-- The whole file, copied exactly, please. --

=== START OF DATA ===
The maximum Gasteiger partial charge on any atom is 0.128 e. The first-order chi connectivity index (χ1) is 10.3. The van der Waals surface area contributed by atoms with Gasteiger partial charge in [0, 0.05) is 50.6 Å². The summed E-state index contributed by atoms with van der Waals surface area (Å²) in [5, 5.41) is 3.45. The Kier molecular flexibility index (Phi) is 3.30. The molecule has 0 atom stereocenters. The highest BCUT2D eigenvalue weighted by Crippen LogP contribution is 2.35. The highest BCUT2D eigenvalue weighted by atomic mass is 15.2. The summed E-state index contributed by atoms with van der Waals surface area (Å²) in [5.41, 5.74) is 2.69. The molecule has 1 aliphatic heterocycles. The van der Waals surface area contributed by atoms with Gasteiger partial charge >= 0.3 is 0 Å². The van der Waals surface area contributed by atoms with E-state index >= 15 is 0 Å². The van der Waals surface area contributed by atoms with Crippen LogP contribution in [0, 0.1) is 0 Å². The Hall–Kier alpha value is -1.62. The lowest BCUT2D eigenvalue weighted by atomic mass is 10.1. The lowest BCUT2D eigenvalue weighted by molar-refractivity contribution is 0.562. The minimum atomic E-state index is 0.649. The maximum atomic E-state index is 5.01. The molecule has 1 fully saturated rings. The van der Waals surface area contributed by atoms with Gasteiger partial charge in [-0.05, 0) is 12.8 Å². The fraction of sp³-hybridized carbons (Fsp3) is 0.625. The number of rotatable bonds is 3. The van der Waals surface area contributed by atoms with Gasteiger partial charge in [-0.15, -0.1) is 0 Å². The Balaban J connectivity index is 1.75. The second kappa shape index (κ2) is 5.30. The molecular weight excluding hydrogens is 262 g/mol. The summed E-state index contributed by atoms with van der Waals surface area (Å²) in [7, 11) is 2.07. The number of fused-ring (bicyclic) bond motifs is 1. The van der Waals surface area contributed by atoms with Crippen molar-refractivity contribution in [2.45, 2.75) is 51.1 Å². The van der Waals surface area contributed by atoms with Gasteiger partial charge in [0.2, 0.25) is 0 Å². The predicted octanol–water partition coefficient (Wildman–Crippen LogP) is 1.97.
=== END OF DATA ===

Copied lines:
The maximum Gasteiger partial charge on any atom is 0.128 e. The first-order chi connectivity index (χ1) is 10.3. The van der Waals surface area contributed by atoms with Gasteiger partial charge in [0, 0.05) is 50.6 Å². The summed E-state index contributed by atoms with van der Waals surface area (Å²) in [5, 5.41) is 3.45. The Kier molecular flexibility index (Phi) is 3.30. The molecule has 0 atom stereocenters. The highest BCUT2D eigenvalue weighted by Crippen LogP contribution is 2.35. The highest BCUT2D eigenvalue weighted by atomic mass is 15.2. The summed E-state index contributed by atoms with van der Waals surface area (Å²) in [5.41, 5.74) is 2.69. The molecule has 1 aliphatic heterocycles. The van der Waals surface area contributed by atoms with Gasteiger partial charge >= 0.3 is 0 Å². The van der Waals surface area contributed by atoms with E-state index >= 15 is 0 Å². The van der Waals surface area contributed by atoms with Crippen LogP contribution in [0, 0.1) is 0 Å². The Hall–Kier alpha value is -1.62. The lowest BCUT2D eigenvalue weighted by atomic mass is 10.1. The lowest BCUT2D eigenvalue weighted by molar-refractivity contribution is 0.562. The minimum atomic E-state index is 0.649. The maximum atomic E-state index is 5.01. The molecule has 1 fully saturated rings. The van der Waals surface area contributed by atoms with Gasteiger partial charge in [-0.05, 0) is 12.8 Å². The fraction of sp³-hybridized carbons (Fsp3) is 0.625. The number of rotatable bonds is 3. The van der Waals surface area contributed by atoms with Gasteiger partial charge in [-0.15, -0.1) is 0 Å². The Balaban J connectivity index is 1.75. The second kappa shape index (κ2) is 5.30. The molecular weight excluding hydrogens is 262 g/mol. The summed E-state index contributed by atoms with van der Waals surface area (Å²) in [7, 11) is 2.07. The number of fused-ring (bicyclic) bond motifs is 1. The van der Waals surface area contributed by atoms with Crippen molar-refractivity contribution in [2.45, 2.75) is 51.1 Å². The van der Waals surface area contributed by atoms with Gasteiger partial charge in [0.2, 0.25) is 0 Å². The predicted octanol–water partition coefficient (Wildman–Crippen LogP) is 1.97.